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Spread, Impact, and Control of Purple Loosestrife (Lythrum salicaria) in North American Wetlands

Abstract


Purple loosestrife (Lythrum salicaria L.) is an emergent aquatic plant of Eurasian origin; with the rise of marine commerce, it became established on all mid-latitude continents, except South America. L. salicaria arrived along the northeastern maritime coast early in the 19th century and has subsequently spread across mid-latitude North American wetlands. Several modes of colonization or escape were probable, including ship's ballast, livestock bedding and forage, wool, and purposeful import as seeds or rootstocks for early gardens and herb beds. The gene pool shared by these immigrants accumulated over 50 years or more from a wide climatic and geographic range across Europe and Asia Minor. Rapid gene flow is inferred from the more or less equal distribution of three forms of flowers (short-, mid-, and long-style) occurring over Europe and North America. Purple loosestrife's plant associates in North America are cattails (Typha spp.), reed canarygrass (Phalaris arundinacea), sedges (Carex spp.), bulrushes (Scirpus spp.), willows (Salix spp.), and horsetail (Equisetum fluviatile), in the order mentioned. All of these plants have conspecifics (or nearly identical taxa) that are native to Eurasia, suggesting that L. salicaria was strongly preadapted to be a successful immigrant.

The bisexual flowers of purple loosestrife are insect-pollinated. Self-pollination is possible, but cross-pollination prevails. The period of bloom in most areas is from late June to early September. An old plant can produce more than 2 million seeds per growing season; sexual reproduction is of overwhelming importance. Seed dispersal is largely by drift in moving water; long distance spread is possible by seeds imbedded in mud on water birds, trucks or off-road vehicles, or in the cooling systems of outboard motors. Erratic spread can also occur by purposeful introduction as a honey bee forage plant or by accidental escape from horticultural plantings. Seed samples from commercial suppliers of wildlife cover and prairie restoration plants have contained purple loosestrife seeds as an impurity. Seed longevity is at least 3 years with viability of 80 + %. Floating seeds or propagules must lodge on open, moist soil or saturated organic debris to take root. Once established, purple loosestrife can survive with 50% of full sun, but declines in vigor at lower light levels. The plants grow on a wide range of substrates, but are more successful on slightly acid or neutral soils. L. salicaria has many ways of adapting to a wide range of habitats. It responds to soil nutrient (P and N) deficiencies by increasing the root to shoot ratio, to rising water level by the growth of aerenchyma in submerged stem tissue, and to trampling, cutting, or crushing of stems with shoot and root buds at the site of damage.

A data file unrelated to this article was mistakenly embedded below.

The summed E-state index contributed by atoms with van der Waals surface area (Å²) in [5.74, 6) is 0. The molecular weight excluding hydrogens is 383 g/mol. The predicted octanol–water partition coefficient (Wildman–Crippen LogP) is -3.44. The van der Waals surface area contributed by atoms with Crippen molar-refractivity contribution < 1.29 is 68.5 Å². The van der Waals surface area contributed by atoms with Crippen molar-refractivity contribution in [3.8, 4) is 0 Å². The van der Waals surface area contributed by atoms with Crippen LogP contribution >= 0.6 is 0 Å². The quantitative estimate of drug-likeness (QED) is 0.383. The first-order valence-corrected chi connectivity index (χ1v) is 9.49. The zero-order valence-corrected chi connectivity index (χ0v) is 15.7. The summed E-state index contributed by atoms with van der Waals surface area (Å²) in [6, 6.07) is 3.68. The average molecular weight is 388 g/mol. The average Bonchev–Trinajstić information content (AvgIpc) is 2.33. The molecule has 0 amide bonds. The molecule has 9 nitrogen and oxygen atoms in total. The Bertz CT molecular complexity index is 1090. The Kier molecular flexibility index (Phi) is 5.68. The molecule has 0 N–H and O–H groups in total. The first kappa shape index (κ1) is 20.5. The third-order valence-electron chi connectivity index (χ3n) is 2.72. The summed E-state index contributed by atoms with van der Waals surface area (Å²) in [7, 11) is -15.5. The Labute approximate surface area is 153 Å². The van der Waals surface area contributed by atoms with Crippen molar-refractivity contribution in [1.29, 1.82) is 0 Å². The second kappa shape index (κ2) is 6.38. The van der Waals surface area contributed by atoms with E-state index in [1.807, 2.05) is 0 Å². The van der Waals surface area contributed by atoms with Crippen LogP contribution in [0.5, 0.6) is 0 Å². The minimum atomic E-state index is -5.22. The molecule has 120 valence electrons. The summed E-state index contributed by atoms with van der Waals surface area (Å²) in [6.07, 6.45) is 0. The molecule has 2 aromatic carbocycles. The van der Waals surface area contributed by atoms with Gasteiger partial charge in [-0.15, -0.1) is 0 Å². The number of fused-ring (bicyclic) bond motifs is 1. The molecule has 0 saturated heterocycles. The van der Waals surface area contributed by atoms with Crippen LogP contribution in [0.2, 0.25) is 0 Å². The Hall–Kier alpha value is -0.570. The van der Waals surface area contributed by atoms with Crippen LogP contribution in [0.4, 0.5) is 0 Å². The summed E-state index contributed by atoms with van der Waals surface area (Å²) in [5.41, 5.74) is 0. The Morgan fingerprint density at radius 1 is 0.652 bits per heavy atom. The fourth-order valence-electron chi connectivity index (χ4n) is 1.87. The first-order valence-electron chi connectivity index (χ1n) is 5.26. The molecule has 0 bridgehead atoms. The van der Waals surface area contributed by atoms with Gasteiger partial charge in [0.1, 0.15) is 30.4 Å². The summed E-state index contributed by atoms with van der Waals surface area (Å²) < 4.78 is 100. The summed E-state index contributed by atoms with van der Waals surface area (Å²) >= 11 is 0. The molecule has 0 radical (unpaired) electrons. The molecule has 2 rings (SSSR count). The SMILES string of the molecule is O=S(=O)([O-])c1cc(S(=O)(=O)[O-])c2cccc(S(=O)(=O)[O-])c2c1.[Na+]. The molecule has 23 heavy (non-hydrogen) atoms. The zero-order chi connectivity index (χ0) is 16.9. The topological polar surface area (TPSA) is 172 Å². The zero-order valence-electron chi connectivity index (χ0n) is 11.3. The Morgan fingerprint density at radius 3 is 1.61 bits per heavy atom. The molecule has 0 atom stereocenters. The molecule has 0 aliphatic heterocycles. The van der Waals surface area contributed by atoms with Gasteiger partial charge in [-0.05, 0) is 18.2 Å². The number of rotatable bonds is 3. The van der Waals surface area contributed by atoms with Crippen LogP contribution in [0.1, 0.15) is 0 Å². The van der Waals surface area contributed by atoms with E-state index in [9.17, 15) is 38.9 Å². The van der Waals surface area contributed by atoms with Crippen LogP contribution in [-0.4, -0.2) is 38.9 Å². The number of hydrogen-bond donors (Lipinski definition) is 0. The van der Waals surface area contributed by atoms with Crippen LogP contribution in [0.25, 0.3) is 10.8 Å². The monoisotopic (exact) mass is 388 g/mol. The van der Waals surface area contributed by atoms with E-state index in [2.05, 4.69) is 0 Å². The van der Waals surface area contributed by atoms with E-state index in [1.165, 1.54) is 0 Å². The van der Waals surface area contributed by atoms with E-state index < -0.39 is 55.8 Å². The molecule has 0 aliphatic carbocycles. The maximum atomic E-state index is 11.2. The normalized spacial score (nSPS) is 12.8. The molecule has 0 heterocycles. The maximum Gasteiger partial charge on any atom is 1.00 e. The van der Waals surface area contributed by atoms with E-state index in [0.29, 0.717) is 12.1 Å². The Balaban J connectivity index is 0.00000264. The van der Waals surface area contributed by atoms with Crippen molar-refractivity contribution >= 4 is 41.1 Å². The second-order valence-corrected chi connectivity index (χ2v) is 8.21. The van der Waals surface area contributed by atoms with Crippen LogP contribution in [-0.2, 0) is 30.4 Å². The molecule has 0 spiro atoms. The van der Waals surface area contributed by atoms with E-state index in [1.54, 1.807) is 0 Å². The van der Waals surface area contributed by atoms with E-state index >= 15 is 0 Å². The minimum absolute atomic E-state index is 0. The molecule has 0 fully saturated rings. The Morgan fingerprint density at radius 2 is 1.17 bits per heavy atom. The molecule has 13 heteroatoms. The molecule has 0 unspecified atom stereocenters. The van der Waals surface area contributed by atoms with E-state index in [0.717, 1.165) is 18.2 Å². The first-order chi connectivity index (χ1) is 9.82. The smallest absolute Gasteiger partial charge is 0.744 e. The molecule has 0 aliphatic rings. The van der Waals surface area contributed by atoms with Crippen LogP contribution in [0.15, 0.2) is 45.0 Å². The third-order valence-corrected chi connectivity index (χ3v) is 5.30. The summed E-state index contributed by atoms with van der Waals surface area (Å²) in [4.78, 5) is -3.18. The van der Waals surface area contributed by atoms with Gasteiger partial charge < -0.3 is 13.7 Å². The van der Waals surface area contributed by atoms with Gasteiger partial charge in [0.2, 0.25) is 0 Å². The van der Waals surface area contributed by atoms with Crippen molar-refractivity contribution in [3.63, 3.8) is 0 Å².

The spread and dominance of purple loosestrife in North American wetlands has shown a pattern of exponential increase that corresponds to the rate of exploitation of these habitats. With the construction of the eastern canal systems, and the extension of marine commerce into the Great Lakes, L. salicaria colonized the glacial marshes of the Midwest by 1900. By 1940, it was established in the Pacific Northwest and had begun to spread onto the Great Plains; by 1985, Alaska and Montana were the only States north of the 35th parallel that had not reported purple loosestrife.

The impact of purple loosestrife on native vegetation has been disastrous, with more than 50% of the biomass of some wetland communities displaced. Monospecific blocks of this weed have maintained themselves for at least 20 years. Impacts on wildlife have not been well studied, but indicate serious reductions in waterfowl and aquatic furbearer productivity. Several declining species of vertebrates are threatened with further degradation of their breeding habitats with the continued expansion of purple loosestrife. The plant's low palatability to livestock makes it a problem in wetland pastures in the Northeast; it also threatens riparian hay meadows and off-water swales in irrigated areas in the West. Although L. salicaria can invade relatively undisturbed habitat, the spread and dominance of this weed have been greatly accelerated in disturbed habitats. Despite early control efforts in Quebec, and subsequent work in the United States, little research on purple loosestrife ecology and control has been done. Glyphosate has been used successfully, but no effort has been made to measure the impact of this broad-spectrum herbicide on native plant communities. Enough preliminary work has been done with biological control of purple loosestrife to suggest that this promises to be a valuable approach.

On both regional and local scales, the rate of spread of L. salicaria has followed the logistic curve. At present, coping with purple loosestrife hinges on early recognition of the arrival of the weed and a conservative pattern of marsh management that avoids stressing native plant communities. Early detection allows local eradication to be carried out with minimum damage to the native plant community. Some form of integrated control is needed. California, Illinois, Ohio, Minnesota, and Wisconsin have taken prompt action to deal with this weed.


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